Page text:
What is your academic background?
I graduated from the University of Illinois at Urbana-Champaign with Bachelor of Science degrees in both chemistry and integrative biology. I graduated with distinction for my undergraduate thesis on the catalytic and structural diversity of honeybee cytochrome P450 monooxygenases.
How did you become interested in your specific field?
My passion for reproductive and environmental toxicology traces back to a 6th grade school project about Rachel Carson, conservationist and author of Silent Spring. I admired her scientific mind, but most of all, I was inspired by her perseverance as she fought to protect humans, animals, and the environment.
At a young age, I realized I could spend the rest of my life understanding the forces through which the world works as a researcher. I spent the remainder of my education acquiring the skills I needed to succeed as a scientist and prepare myself for a fruitful career in research. During undergrad, I realized two things: One, I wanted a platform to translate the applications of my research. Two, reproductive and environmental toxicology are overlooked in both animal and human healthcare. This motivated me to make a meaningful contribution to merging these two fields- medicine and toxicology.
Why did you choose the University of Illinois College of Veterinary Medicine to pursue this degree?
I chose to pursue a degree in veterinary medicine and graduate training at the University of Illinois because of the rigorous veterinary curriculum and the university’s renowned reputation as a R1 research institution. The Department of Comparative Biosciences is composed of prominent reproductive biologists who foster a collaborative learning environment for veterinary and graduate students. I also knew I would receive excellent training in toxicology through the Interdisciplinary Training Program in Environmental Health and Toxicology.
What is your current research project?
The use of neonicotinoid insecticides is rapidly increasing as they continue to replace the seemingly more dangerous organophosphate and methylcarbamate pesticides. Neonicotinoids are synthetic nicotine derivatives that act as systemic neurotoxicants. They can be found across all agricultural systems, as well as in flea and tick preventatives that we apply to our pets.
Their ubiquitous and rapidly increasing use results in chronic exposure of non-target species, including humans, fish, birds, and pollinators. Despite their rising popularity, the literature is devoid of studies that evaluate neonicotinoid toxicity to non-target species.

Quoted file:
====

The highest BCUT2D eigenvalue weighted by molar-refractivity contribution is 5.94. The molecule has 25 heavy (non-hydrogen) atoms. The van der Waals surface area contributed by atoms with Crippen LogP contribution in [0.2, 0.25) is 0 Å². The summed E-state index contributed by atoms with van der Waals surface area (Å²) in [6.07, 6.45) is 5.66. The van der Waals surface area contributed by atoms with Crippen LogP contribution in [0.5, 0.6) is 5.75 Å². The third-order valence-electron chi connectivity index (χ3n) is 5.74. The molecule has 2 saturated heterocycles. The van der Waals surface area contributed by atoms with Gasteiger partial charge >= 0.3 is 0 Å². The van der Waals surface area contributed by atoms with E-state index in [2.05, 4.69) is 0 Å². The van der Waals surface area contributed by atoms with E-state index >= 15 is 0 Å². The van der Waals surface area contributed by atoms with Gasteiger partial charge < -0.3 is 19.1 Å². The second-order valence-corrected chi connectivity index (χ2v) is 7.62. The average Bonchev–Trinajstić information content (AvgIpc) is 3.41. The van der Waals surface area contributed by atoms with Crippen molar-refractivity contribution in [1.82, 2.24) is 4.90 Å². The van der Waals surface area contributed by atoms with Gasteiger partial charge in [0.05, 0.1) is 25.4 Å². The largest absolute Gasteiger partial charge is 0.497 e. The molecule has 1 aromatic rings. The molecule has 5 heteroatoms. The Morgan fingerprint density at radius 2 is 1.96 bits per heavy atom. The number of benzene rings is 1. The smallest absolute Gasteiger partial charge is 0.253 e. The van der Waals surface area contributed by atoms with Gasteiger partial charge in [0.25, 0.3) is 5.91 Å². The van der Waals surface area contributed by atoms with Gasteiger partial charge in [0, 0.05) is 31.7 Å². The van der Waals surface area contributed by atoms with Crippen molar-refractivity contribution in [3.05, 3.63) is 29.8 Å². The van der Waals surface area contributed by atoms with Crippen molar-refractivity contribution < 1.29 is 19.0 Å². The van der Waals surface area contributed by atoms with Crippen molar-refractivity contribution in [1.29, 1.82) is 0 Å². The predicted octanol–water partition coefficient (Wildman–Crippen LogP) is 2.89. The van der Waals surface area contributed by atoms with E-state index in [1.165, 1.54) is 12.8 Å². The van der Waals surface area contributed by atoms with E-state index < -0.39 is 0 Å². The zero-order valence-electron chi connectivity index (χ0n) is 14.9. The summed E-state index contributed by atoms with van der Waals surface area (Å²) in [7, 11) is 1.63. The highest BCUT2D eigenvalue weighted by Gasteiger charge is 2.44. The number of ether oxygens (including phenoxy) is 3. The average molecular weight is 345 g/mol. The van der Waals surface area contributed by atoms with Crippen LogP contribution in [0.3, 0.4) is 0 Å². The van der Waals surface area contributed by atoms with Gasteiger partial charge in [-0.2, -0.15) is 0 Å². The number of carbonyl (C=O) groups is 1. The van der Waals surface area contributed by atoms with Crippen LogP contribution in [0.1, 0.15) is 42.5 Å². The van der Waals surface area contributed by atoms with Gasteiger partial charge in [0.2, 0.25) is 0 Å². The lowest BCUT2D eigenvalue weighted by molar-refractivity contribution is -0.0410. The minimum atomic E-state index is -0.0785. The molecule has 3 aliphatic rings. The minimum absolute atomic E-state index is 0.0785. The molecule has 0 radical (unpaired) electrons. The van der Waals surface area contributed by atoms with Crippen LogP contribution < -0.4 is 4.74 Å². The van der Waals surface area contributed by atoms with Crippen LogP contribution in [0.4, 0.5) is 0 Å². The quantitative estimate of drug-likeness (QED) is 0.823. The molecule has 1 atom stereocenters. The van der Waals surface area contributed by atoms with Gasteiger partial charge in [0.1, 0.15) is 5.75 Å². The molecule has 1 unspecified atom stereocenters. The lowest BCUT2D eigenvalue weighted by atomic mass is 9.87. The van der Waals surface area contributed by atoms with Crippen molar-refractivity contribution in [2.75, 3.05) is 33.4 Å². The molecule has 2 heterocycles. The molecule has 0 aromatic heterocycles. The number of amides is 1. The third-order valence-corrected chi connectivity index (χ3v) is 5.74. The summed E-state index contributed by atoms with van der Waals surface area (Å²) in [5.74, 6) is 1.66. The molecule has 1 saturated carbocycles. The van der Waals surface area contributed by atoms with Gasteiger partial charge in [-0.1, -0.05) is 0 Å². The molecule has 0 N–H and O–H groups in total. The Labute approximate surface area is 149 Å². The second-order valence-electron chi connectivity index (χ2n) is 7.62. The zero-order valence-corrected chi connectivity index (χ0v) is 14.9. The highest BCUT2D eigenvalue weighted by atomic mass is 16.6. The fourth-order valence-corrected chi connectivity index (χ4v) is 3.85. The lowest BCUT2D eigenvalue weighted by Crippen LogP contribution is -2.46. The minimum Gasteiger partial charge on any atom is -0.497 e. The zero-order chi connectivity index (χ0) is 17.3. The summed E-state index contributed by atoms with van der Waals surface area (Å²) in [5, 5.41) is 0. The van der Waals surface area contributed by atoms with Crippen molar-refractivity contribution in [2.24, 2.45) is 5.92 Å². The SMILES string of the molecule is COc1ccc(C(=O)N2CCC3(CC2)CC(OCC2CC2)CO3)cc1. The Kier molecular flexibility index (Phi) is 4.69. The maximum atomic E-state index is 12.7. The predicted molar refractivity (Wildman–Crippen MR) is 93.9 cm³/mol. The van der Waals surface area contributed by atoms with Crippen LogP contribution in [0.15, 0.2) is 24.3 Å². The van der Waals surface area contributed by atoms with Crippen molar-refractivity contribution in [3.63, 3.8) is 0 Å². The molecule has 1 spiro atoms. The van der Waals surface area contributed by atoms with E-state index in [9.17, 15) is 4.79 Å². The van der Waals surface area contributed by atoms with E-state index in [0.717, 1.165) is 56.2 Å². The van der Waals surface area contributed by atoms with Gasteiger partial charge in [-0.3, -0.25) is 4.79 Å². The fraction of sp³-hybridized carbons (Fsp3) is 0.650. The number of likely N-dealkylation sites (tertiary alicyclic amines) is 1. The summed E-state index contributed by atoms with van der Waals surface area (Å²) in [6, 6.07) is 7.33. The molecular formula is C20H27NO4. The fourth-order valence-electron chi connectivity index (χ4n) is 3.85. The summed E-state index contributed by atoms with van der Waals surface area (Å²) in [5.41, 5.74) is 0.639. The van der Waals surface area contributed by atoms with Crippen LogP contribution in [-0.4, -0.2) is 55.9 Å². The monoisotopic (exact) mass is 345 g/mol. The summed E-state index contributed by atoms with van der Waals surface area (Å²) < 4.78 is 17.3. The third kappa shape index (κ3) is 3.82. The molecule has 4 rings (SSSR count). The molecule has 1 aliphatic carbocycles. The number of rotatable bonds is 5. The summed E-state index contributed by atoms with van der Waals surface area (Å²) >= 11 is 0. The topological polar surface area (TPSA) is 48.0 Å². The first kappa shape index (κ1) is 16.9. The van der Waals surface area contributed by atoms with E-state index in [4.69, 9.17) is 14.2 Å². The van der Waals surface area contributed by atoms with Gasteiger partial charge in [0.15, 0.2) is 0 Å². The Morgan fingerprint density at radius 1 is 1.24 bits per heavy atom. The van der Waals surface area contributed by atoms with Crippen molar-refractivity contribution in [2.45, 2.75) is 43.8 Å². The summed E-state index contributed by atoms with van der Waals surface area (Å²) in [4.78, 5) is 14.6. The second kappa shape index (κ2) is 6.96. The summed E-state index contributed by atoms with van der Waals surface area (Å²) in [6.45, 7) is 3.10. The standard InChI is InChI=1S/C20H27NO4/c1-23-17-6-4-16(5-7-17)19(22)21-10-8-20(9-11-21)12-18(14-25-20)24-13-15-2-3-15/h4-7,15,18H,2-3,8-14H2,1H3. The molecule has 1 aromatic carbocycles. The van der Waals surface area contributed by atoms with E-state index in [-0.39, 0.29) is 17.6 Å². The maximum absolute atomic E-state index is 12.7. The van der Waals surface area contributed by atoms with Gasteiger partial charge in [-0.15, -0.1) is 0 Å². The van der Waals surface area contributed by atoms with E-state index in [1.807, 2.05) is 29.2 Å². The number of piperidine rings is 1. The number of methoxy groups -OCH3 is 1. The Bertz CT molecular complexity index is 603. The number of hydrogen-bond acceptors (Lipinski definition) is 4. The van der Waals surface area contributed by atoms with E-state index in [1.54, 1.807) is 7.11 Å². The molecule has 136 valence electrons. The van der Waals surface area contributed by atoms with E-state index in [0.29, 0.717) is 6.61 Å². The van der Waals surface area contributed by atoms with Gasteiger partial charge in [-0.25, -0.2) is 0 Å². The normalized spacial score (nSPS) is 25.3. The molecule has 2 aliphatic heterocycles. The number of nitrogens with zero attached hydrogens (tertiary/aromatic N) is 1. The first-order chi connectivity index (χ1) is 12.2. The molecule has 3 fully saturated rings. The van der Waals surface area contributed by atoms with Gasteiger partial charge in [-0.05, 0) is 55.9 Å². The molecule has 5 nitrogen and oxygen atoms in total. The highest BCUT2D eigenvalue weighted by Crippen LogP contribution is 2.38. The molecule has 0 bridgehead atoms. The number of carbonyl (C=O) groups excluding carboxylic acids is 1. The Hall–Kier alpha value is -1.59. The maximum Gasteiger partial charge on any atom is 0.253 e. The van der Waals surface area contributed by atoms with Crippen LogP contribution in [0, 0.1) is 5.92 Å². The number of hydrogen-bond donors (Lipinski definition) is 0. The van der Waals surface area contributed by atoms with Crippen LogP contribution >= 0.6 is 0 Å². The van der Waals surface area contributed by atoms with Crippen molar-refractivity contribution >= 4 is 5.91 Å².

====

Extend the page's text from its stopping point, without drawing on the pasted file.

The goal of my research is to characterize mechanisms of toxicity and detoxification of imidacloprid, the most popular neonicotinoid, on the ovary. Studies have shown that imidacloprid reaches the ovaries of female rodents almost immediately after exposure. Additionally, female rodents exposed to imidacloprid have altered levels of reproductive hormones and significant morphological changes to their ovaries. I am using two ex-vivo culture systems to identify the changes in ovarian gene and protein expression resulting from exposure to imidacloprid.
What impact do you think your research could have on society?
Most pesticides that are currently in use pose a massive toxic trade off to human, animal, and environmental health. Therefore, by further researching mechanisms of toxicity and detoxification, we might find ways to ameliorate pesticide-induced toxicity to the reproductive system as well as develop pesticides that are both efficient and non-threatening.
Ultimately, I hope that my research raises awareness of the connectedness of human, animal, and environmental health.
What has been most beneficial to you in completing your studies at the University of Illinois College of Veterinary Medicine?
The camaraderie in the Department of Comparative Biosciences has been most beneficial to me in completing my studies. I am particularly thankful for my very supportive advisor, Dr. Jodi Flaws, who inspires me to be a forward thinking and well-rounded scientist.
What are your passions outside of research?
Outside of research I am passionate about traveling, spending time in nature, and spoiling my 5-year-old Aussiedoodle, Mia.